Thanks for commenting.

  2. This was the most intelligent review. I was blown away when I kept seeing Sears, 711, and IHOP in my face shamelessly. For a brief moment I thought Nolan and Snyder were sending a message to the people of the world with a wink “See what Hollywood and Capitalism is really all about?” But then I noticed that the film had absolutely no character development and logic. Superman kisses Lois, who kisses him simply because he was a hero, like a navy man met at a bar in the 1940s. They didn’t even get to know each other at all.

    The film was an ode to hyper-macho-steroided masculinity, and a war-happy militaristic America. Even the “Soldier of Steel” advertisements that have played for the last couple of months in theaters before the films say it all: military good, join up kids!

    But what it fails to note is that this country is owned by corporations, and the “soldiers of steel” will be sent to kill, to die, or to be scarred for life, all in the name of corporate dollars and a false sense of imaginary patriotism.

    Thankfully, I knew this would be the case, going into the film, so I got a ticket for After Earth instead. I figured, might as well give my money to a film that is about a father and son relationship, and has the message of remaining in the present moment. So I bought the ticket for After Earth, and went and saw Man of Steel. That’s the best way to protest, with the money.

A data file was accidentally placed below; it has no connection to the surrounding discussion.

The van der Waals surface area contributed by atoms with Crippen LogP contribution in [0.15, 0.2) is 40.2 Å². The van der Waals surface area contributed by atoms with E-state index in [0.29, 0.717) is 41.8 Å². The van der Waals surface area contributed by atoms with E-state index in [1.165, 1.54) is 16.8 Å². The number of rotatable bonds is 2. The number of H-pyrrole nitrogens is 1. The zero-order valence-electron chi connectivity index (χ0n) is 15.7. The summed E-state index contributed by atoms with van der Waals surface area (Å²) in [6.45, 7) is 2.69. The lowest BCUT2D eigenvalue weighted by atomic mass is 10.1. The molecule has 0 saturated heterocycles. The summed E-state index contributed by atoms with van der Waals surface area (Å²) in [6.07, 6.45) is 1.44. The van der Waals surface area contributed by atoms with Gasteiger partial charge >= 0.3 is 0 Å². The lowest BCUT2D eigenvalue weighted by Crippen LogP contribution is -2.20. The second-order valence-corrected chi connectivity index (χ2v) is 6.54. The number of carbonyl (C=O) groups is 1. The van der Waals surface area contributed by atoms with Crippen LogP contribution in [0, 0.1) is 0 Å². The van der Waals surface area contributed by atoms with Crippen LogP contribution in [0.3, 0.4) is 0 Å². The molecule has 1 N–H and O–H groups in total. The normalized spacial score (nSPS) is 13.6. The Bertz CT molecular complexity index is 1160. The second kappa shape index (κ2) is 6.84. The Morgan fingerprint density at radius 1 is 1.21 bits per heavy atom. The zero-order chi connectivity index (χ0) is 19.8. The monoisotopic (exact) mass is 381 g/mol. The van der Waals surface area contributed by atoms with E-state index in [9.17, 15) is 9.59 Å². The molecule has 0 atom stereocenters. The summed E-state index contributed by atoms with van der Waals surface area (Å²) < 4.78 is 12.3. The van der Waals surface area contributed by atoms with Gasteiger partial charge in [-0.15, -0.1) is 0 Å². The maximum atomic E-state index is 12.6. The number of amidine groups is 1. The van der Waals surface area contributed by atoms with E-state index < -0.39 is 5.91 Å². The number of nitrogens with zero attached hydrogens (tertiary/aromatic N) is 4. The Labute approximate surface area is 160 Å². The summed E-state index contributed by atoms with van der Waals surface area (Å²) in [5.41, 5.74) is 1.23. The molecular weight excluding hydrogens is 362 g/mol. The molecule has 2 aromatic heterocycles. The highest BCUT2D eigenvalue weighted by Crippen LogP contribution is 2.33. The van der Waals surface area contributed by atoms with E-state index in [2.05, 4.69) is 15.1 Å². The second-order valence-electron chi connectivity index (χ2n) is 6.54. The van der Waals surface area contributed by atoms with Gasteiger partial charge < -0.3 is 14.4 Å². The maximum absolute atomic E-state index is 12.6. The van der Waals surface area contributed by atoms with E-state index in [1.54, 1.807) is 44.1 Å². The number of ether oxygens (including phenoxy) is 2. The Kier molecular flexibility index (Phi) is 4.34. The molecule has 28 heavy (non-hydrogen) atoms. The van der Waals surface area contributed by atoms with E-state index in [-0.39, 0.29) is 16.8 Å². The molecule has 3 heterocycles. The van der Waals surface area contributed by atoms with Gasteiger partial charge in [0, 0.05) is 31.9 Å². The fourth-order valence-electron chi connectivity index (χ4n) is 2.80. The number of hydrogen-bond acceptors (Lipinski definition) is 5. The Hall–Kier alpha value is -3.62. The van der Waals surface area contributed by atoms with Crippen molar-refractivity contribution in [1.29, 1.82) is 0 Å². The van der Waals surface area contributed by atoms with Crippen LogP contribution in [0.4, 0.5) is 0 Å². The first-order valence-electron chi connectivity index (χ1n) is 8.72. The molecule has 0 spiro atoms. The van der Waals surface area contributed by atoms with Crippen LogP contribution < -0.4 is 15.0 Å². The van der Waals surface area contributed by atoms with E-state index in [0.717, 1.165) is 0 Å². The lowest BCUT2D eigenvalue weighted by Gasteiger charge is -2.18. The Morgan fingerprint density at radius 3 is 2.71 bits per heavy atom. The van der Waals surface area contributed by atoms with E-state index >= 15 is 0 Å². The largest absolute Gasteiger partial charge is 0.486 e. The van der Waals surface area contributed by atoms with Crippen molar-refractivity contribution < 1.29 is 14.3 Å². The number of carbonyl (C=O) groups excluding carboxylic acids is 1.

Anyone who has their eye on the waves of the world, on the trends, on the media, on the education system, on the politics, on the corporations, and on the arts, can see clearly, this nation is going down down down, yo. My advice is to become as simple and Buddhist like as possible, and go to a poorer nation where capitalism hasn’t sucked the soul out of every single person you meet.

    • The “Soldier of Steel” commercials showing Superman have been a bit over the top, which is the point of a recruitment ad, I guess. People don’t sign up for dangerous duty if the message isn’t powerful and positive.

      I did think that the IHOP product placement was a little over the top. Those scenes were a little too forced, I felt. Perhaps I’ve become numb to product placement in movies (for better or worse), but I missed the Sears and 711 names. While I do remember the gas station explosion, I could not have told you the brand name. I do remember the fuel tanker with LexiCorp on it, though that was because that kind of nod to the setting was something I was looking for.

      Thanks for the comments.

Leave a Reply

Fill in your details below or click an icon to log in: Logo

You are commenting using your account. Log Out /  Change )

Google photo

You are commenting using your Google account. Log Out /  Change )

Twitter picture

You are commenting using your Twitter account. Log Out /  Change )

Facebook photo

You are commenting using your Facebook account. Log Out /  Change )

Connecting to %s

Blog at

%d bloggers like this: